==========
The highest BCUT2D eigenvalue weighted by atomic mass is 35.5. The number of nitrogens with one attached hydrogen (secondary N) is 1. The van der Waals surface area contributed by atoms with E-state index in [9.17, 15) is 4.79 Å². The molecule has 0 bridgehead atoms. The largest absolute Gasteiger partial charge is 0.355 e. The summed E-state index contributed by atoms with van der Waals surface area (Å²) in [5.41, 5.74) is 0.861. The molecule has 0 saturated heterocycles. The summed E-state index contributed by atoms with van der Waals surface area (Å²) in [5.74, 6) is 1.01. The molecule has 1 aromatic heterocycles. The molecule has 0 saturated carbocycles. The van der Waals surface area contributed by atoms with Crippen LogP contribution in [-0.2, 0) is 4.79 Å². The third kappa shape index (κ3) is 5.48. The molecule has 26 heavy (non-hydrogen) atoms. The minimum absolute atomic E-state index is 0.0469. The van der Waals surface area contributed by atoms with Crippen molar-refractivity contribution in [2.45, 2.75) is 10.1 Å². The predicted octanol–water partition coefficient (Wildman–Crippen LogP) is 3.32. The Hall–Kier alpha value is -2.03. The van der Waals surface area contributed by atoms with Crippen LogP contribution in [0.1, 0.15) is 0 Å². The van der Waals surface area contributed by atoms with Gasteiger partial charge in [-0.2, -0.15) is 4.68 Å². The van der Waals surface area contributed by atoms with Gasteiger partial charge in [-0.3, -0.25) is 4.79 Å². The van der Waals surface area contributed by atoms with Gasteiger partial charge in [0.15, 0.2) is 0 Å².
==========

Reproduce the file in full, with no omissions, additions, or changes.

The highest BCUT2D eigenvalue weighted by atomic mass is 35.5. The number of nitrogens with one attached hydrogen (secondary N) is 1. The van der Waals surface area contributed by atoms with E-state index in [9.17, 15) is 4.79 Å². The molecule has 0 bridgehead atoms. The largest absolute Gasteiger partial charge is 0.355 e. The summed E-state index contributed by atoms with van der Waals surface area (Å²) in [5.41, 5.74) is 0.861. The molecule has 0 saturated heterocycles. The summed E-state index contributed by atoms with van der Waals surface area (Å²) in [5.74, 6) is 1.01. The molecule has 1 aromatic heterocycles. The molecule has 0 saturated carbocycles. The van der Waals surface area contributed by atoms with Crippen LogP contribution in [-0.2, 0) is 4.79 Å². The third kappa shape index (κ3) is 5.48. The molecule has 26 heavy (non-hydrogen) atoms. The minimum absolute atomic E-state index is 0.0469. The van der Waals surface area contributed by atoms with Crippen molar-refractivity contribution in [2.45, 2.75) is 10.1 Å². The predicted octanol–water partition coefficient (Wildman–Crippen LogP) is 3.32. The Hall–Kier alpha value is -2.03. The van der Waals surface area contributed by atoms with Crippen LogP contribution in [0.1, 0.15) is 0 Å². The van der Waals surface area contributed by atoms with Gasteiger partial charge in [-0.2, -0.15) is 4.68 Å². The van der Waals surface area contributed by atoms with Gasteiger partial charge in [-0.3, -0.25) is 4.79 Å². The van der Waals surface area contributed by atoms with Gasteiger partial charge in [0.15, 0.2) is 0 Å².